Whereas, McCullough and/or Dairy Queen have obtained registrations of the trade mark or trade name "Dairy Queen" in all States of the United States except California and Wisconsin; and

Whereas, it was the further intent of the aforesaid Eastern and Western Agreements, as amended, that the trade name or trade mark and the patented mechanical equipment would be used together in the same business to the end that Ar-Tik would at all times receive a royalty or license fee for the use thereof in the Western Territory of 4¢ per gallon on each gallon of mix processed through said patented mechanical device or sold under the trade mark or trade name "Dairy Queen", and a royalty or license fee for the use thereof in the Eastern Territory of 2¢ per gallon on each gallon of mix processed through said patented mechanical device or sold under the trade mark or trade name "Dairy Queen", but with the distinct understanding, in so far as the Western Agreement is concerned, that McCullough would pay said royalty or license fee on all of said mechanical equipment owned or operated by him, and that the said royalty or license fee would be paid over to Ar-Tik as funds therefor were received by McCullough for the account of Ar-Tik from the operators (hereinafter referred to as licensees) of said mechanical equipment and/or the said trade mark or trade name, which were not owned or operated by McCullough or Dairy Queen; and

Whereas, under the Eastern Agreement Ar-Tik collected and received from licensees a royalty of 4¢ per gallon on each gallon of mix processed through said patented mechanical device or sold under the trade name "Dairy Queen", of which one-half was remitted to McCullough pursuant to the terms of the Eastern Agreement, as supplemented, until December 31, 1954; and

Whereas, by agreement dated March 20, 1954, McCullough and Dairy Queen assigned and transferred to Lark all their interests under the Western Agreement, except certain territory payments specifically set forth in Exhibit "C" attached to said agreement, a true and correct copy of which assignment agreement is attached hereto, made a part hereof and marked Exhibit "F"; and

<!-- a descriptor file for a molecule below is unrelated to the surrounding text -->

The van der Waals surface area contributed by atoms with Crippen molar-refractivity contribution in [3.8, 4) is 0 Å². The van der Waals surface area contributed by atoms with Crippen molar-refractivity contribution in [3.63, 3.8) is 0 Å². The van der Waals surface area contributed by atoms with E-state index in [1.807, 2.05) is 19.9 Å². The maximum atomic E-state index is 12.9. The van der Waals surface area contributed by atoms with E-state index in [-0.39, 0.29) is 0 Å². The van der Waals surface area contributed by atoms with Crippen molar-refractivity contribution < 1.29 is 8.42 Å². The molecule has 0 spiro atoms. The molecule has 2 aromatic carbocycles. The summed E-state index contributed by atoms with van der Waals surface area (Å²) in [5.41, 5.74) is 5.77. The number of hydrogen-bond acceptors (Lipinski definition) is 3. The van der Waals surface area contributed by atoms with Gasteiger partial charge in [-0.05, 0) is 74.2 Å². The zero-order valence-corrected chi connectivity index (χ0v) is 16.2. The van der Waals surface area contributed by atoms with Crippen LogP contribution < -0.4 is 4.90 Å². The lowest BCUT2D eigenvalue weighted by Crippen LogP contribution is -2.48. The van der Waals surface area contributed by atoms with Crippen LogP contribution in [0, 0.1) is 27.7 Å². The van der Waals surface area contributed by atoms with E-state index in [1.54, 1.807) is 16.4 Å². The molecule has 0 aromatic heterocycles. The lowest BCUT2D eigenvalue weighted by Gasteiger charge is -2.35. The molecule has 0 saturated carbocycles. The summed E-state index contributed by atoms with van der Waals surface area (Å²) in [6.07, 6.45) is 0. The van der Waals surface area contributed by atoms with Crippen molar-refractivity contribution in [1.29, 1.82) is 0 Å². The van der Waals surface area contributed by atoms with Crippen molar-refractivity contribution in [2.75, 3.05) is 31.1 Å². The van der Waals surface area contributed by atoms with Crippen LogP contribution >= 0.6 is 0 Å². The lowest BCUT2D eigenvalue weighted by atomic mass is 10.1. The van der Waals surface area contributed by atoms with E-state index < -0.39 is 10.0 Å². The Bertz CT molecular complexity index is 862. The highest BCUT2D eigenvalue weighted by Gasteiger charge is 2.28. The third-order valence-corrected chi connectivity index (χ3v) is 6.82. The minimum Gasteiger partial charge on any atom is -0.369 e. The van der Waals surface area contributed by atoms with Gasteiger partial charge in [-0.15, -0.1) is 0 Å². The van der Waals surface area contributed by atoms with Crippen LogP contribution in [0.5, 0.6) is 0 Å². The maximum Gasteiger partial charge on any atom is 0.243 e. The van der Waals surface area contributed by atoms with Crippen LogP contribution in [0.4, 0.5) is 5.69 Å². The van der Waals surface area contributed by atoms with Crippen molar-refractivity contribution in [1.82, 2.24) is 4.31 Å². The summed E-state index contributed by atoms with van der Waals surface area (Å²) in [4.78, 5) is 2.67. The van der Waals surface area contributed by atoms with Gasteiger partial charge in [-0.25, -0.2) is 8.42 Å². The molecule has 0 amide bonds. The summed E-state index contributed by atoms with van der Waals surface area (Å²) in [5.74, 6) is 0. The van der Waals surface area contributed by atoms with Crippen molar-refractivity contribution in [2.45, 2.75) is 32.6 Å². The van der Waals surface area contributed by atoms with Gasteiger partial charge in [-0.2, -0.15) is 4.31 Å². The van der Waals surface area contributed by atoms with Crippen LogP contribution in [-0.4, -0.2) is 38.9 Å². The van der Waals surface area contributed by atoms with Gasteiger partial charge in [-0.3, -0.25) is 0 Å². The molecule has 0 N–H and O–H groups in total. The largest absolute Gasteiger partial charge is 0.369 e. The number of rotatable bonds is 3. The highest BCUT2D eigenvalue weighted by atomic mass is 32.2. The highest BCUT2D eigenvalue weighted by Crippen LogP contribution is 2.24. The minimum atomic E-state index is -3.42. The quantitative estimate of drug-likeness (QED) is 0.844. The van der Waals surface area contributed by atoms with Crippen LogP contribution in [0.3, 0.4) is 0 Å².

Whereas, by assignments dated April 2, 1954, McCullough and Dairy Queen assigned and transferred to Lark interests under the Eastern Agreement, a true and correct copy of which assignments is attached hereto, made a part hereof and marked Exhibit "G-1"; and,

Whereas, by assignment dated December 31, 1954, Ar-Tik assigned and transferred to Lark the right to collect in its behalf, a true and correct copy of which assignment is attached hereto, made a part hereof and marked Exhibit "G-2"; and

Whereas, McCulloughs' Dairy Queen, Inc., an Illinois corporation, has been formed as a permanent organization to hold title to the trade mark and trade name "Dairy Queen", and McCullough, Dairy Queen and Ar-Tik have assigned and transferred to the said corporation all of their right, title and interest in and to the said trade mark and trade name, and by Territory Agreement dated April 2, 1954, McCulloughs' Dairy Queen, Inc., an Illinois corporation, granted to Lark the exclusive right to use, license and to permit others to use, sub-license and sub-contract the trade mark or trade name "Dairy Queen" throughout the continental United States, subject to prior rights, a true and correct copy of which Territory Agreement is hereto attached, made a part hereof and marked Exhibit "H"; and